We read Max Porter’s Grief is a Thing With Feathers for book club. Yet another reminder of why book club is great (if the bowls of candy & chocolate weren’t sufficiently compelling) is the invitation to read things I would never otherwise read. Even things I don’t like. Maybe especially things I don’t like? Continue reading
Tag Archives: grief
“Is this what a life is? Someone, in the middle of cleaning the bathroom, remembers you tasting the ocean on your fingers long after you’re gone. Someone draws that out of the fog, draws out that memory, detached from circumstance, not locatable on a timeline” (115-116).
I can’t remember who told me this, but someone told me once that their hope when they die is not that their friends and family will remember them on birthdays or holidays, but that those they love might pick ‘ordinary’ days each year to remember and celebrate the dead. This idea resonated with me – with my own fears about creating meaning and being remembered. You might be able to tell that I’m in the position of not yet experiencing the death of someone so close to me (though loss is another matter – let’s come back to that). And then I read Lisa Moore’s incredible February. The book showed me that grief and memory doesn’t need to be requested or planned. No date scheduled. Moore’s book takes readers inside a grief that is perpetual, with shape and contour and bite. It follows Helen and her family in the years before, during and after the Newfoundland Ocean Ranger oil rig disaster, during which Helen’s husband, Cal, dies.
At first I found the novel slow. I kept waiting for big chunky plot elements. Not realizing that in the incremental layering of small family moments that Moore was working literary magic: heaping these tiny details of family life and love to the point that this reader ached with the catastrophe of the loss. It wasn’t until three quarters in when I realized the sub-plot of John was just that – a sub-plot – that I recognized the point of the book. I guess that’s my failing as a reader, or my suggestion to you that if you start out and find yourself wondering ‘what’s this all about’ that you keep reading. You keep reading to discover that it’s all about how the small is the epic.
Aside: It’s a little over a week until the Eden Mills Writers Festival. If you live in the Greater Toronto Area you might consider visiting. Many of my favourite authors will be there reading (think Lawrence Hill, Sean Michaels, Camilla Gibb, Anne Marie MacDonald, John Valliant, Elizabeth Hay). And the ever fabulous Guelph Poetry Slam Team will be there performing. Better still: *I’ll* be there. And if you want to meetup, you should let me know: email@example.com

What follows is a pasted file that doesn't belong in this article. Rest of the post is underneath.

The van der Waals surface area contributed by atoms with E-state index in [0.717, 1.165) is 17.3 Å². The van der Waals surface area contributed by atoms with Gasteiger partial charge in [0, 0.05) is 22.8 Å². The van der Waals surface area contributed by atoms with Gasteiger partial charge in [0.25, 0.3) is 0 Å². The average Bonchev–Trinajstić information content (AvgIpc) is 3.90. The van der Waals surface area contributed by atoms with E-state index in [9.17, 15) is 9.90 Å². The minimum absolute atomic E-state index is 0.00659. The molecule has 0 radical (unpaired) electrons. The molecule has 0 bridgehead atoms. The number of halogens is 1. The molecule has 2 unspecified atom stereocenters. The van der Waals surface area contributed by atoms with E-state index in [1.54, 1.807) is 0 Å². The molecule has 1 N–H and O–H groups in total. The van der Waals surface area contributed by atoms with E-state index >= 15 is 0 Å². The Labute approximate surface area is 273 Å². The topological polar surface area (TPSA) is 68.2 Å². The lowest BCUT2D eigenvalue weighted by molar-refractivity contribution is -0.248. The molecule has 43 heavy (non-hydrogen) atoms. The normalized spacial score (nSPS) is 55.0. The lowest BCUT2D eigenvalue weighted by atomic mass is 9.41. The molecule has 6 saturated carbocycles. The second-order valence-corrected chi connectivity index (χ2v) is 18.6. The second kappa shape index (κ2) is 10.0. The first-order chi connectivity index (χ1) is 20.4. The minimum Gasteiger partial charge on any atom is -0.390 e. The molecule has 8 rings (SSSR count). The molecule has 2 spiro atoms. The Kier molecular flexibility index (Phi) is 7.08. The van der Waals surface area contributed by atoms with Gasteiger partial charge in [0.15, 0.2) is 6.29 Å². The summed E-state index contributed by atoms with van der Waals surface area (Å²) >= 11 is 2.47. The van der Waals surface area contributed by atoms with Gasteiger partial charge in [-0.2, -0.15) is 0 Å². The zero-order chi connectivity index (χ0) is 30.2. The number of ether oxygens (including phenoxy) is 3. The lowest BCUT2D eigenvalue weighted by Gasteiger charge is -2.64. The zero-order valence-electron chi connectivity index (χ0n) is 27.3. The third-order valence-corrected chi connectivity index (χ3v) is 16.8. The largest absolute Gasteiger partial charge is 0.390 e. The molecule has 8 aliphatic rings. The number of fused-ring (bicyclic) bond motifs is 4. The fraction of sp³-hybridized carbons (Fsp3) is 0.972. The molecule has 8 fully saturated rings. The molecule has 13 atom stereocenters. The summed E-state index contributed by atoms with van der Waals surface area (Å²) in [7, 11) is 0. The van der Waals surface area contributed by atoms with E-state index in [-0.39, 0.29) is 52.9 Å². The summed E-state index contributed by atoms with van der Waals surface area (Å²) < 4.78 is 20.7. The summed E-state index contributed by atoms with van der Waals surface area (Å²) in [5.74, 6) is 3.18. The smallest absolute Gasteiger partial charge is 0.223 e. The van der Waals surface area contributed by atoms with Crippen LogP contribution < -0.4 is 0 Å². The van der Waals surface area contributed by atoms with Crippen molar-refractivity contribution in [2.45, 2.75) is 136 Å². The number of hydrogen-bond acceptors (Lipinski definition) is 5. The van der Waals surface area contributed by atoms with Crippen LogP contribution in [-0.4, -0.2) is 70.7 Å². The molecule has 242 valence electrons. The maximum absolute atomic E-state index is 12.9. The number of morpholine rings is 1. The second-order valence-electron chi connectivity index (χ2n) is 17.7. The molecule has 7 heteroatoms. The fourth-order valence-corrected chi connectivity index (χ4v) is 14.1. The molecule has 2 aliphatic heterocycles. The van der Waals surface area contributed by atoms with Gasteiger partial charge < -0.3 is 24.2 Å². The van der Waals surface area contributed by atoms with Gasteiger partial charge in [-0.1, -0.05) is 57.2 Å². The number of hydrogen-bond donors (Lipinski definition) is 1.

A Man Called Ove: How to tell if the book you’re reading is sentimental crap. Or if you are cruel and unfeeling.
I’m a graduate of a PhD program in English and Cultural Studies. My training was all about – well, most of the time – explaining why something was bad. Oversimplified! (see? I’m good at explaining why I’m bad, too). What it was about was cultivating my critical faculties. My ability to take something apart and show all the ways it was ‘problematic’. There’s a whole set of verbs you can use: problematize, trouble, unpack… all in an effort to have us reconsider the taken-for-granted and the assumed. Sometimes I worried – like L. – that I was being trapped in a culture of criticism that not only meant I had a harder time building or believing in something (that is, being earnest or sincere), but that I was only ever to think about the books I was reading in terms of ‘good’ books (those that were self-aware enough to know they were problematic) and those ‘bad’ books.
So I’m tempted to say that Fredrick Backman’s A Man Called Ove is problematic, but I’m not going to (even though I just did, see?). Instead I’ll say that it’s at once wonderfully enjoyable and a lesson in the conventions of best-selling novels: a story of a man who tries to kill himself because he’s grieving the death of his wife, but can’t kill himself because he finds purpose in building community (how’s that for the elevator pitch?).
The chapters read as headlines (“A Man Called Ove Finds a Screwdriver” “A Man Called Ove Buys Bread”) (which I recently learned is a pretty common strategy in writing a novel, to sketch out your chapters as newspaper headlines) and the narrative – in translation, no less – is funny, warm, cozy and safe. You’re meant to see Ove as his neighbours do, a crotchety old man who is actually the funny, warm, cozy and safe man that parallels his narrative.